Tenth Judicial District Attorney Bill Thiebaut has dismissed a legal complaint against the campaign of Congressman Doug Lamborn that was filed early this month over a television ad, and said no charges will be filed.
Karla Heard-Price filed a complaint with Colorado Springs District Attorney Dan May earlier this month, alleging that Lamborn’s campaign had broken the law by slandering a bank that was co-founded by Robert Blaha, who is running against Lamborn in the GOP primary. The complaint was forwarded to Thiebaut, of Pueblo, because May has endorsed Lamborn in the past.
Thiebaut wrote to Heard-Price on Friday that he had found no evidence that Lamborn had broken the law.
Lamborn’s ad alleged that the bank, Integrity Bank and Trust, was “one of the worst in the region.” But, as Heard-Price noted, the ad’s source found in December that the bank “exhibited a generally satisfactory condition.” Both citations were from www.bankrate.com.
Lamborn has said since that the ad was referring to a rating long since past, and so Heard-Price’s complaint didn’t apply. In addition, Heard-Price has worked as a volunteer on Blaha’s campaign. Also, the bank was not a party to the complaint. It was filed by Heard-Price alone.
Thiebaut dismissed the complaint for entirely different reasons.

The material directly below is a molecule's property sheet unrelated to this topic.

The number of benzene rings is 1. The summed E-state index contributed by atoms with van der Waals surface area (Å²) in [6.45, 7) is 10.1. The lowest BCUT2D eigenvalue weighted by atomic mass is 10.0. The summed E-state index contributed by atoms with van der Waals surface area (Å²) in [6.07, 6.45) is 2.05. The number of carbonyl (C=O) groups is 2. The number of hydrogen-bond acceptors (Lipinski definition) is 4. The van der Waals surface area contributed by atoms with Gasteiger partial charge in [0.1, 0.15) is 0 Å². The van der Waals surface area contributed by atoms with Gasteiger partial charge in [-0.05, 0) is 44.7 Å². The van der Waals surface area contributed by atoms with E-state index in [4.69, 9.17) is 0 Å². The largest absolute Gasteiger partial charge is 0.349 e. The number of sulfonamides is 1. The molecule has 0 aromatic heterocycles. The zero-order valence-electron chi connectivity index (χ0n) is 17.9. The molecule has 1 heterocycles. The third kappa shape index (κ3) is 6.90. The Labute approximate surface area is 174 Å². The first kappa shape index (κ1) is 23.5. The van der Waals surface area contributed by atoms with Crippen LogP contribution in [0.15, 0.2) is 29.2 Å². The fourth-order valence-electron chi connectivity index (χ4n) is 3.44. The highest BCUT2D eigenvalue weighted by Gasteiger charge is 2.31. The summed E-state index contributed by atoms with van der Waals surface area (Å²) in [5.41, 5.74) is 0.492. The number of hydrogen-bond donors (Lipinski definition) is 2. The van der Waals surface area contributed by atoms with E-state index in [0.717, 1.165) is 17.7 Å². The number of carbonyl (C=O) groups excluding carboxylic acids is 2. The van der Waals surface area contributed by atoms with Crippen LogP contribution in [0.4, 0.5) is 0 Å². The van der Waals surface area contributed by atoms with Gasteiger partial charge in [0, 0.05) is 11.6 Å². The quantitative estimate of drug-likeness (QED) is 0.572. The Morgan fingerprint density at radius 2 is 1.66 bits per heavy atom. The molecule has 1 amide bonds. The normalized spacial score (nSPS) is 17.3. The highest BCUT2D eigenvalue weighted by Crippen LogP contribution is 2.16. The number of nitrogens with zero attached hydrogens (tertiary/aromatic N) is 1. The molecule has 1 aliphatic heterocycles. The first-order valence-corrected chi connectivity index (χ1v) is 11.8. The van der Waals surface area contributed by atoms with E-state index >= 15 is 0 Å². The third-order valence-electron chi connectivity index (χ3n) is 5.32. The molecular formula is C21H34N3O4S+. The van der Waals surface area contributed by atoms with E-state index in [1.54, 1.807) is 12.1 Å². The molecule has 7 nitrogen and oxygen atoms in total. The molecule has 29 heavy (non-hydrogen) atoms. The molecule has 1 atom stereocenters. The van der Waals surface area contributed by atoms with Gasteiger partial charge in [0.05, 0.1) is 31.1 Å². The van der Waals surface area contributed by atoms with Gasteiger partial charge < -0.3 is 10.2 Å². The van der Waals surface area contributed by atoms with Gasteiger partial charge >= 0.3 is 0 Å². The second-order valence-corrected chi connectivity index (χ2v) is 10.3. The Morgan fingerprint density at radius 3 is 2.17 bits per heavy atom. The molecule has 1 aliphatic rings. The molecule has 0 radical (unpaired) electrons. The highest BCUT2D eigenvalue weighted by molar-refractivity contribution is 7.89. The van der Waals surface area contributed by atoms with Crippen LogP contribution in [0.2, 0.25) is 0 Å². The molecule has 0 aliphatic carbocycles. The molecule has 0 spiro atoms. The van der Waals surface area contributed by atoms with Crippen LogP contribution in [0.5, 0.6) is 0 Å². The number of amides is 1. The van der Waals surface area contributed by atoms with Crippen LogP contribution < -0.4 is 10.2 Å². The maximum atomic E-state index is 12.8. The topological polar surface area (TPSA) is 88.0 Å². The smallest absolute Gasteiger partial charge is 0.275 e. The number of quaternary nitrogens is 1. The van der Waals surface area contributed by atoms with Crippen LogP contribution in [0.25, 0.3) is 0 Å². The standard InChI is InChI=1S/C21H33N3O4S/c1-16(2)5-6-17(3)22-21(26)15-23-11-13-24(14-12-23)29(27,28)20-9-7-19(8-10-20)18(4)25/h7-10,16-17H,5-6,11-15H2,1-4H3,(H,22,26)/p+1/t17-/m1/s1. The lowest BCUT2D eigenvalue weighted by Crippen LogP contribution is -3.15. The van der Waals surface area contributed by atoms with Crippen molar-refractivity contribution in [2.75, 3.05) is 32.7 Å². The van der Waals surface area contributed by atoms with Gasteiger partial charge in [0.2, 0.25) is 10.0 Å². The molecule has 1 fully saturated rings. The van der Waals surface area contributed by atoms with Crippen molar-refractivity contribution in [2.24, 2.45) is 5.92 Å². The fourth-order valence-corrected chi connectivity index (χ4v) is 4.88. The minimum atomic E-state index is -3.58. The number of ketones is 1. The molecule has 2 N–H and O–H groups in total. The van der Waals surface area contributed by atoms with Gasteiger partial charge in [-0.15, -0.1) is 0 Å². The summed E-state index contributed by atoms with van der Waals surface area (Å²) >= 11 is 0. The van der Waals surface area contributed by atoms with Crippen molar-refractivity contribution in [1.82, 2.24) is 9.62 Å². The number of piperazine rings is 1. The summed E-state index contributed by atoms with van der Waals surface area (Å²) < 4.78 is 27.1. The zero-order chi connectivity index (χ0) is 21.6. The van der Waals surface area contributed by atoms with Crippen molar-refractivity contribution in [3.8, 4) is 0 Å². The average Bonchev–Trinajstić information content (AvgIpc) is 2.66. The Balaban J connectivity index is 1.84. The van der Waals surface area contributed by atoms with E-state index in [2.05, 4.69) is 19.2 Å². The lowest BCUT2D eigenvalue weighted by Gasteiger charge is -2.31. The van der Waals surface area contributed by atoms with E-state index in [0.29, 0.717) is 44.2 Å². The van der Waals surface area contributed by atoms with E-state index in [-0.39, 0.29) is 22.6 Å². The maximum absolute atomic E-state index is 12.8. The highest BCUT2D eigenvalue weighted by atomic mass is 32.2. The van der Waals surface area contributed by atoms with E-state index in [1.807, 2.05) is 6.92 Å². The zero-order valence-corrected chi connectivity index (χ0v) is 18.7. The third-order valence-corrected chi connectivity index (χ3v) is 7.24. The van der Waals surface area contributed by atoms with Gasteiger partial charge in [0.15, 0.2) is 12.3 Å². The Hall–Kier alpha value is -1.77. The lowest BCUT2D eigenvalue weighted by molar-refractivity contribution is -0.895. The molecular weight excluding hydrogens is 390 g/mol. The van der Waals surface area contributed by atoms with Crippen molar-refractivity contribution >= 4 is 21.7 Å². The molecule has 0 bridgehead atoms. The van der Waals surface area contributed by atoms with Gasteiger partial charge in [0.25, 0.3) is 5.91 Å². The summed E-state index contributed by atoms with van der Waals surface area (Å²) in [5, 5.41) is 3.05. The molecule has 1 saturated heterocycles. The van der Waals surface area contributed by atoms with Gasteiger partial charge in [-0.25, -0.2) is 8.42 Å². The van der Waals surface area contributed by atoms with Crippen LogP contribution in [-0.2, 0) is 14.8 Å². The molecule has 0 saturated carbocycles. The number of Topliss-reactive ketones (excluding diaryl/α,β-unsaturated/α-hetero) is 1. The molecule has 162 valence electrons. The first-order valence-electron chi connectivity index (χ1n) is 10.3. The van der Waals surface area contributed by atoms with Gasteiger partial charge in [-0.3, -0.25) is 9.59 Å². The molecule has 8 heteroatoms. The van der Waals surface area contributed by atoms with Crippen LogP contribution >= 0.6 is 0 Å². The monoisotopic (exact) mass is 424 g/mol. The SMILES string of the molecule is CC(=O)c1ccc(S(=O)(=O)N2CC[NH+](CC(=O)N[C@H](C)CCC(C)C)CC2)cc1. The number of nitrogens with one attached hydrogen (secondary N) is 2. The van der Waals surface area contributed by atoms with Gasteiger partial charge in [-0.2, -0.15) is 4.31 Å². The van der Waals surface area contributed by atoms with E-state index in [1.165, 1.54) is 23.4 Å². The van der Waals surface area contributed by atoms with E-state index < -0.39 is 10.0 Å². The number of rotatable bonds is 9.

The law Heard-Price said Lamborn’s campaign was breaking requires that any untrue allegations against a bank must result in a significant decrease in public confidence in a bank, or in an “extraordinary withdrawal of funds.” The law also requires a person to have made a “derogatory false statement” about the bank.
Breaking the law is a class 2 misdemeanor, punishable by up to a year in jail and a $1,000 fine.
But Lamborn’s ad neither caused a huge withdrawal or damaged the bank’s reputation, wrote Thiebaut. And whether it made a “derogatory false statement” was unlikely, he wrote.
Thiebaut did write that Lamborn’s ad took a complex subject and used it “to suit his political purposes.” But he said Heard-Price had not presented any evidence to prove that he knew it was a false statement.
Lamborn spokeswoman Catherine Mortensen said in a statement that the complaint was part of “a disturbing pattern” of Blaha and his supporters making baseless allegations.
“This shows why Mr. Blaha lacks credibility in this campaign and why so many people are not taking him seriously,” Mortensen said.
Blaha replied that he’d had nothing to do with the complaint, and pointed out that Integrity hadn’t, either.
“To the best of my knowledge, no one in my campaign was contacted,” said Blaha. “Ms. Price can do whatever she wants to do.”
He criticized Thiebaut slightly, and said it appeared to him that the DA hadn’t investigated at all, but merely relied on the allegations Heard-Price wrote about.
“I thought that’s what DA’s are supposed to do — investigate,” Blaha said.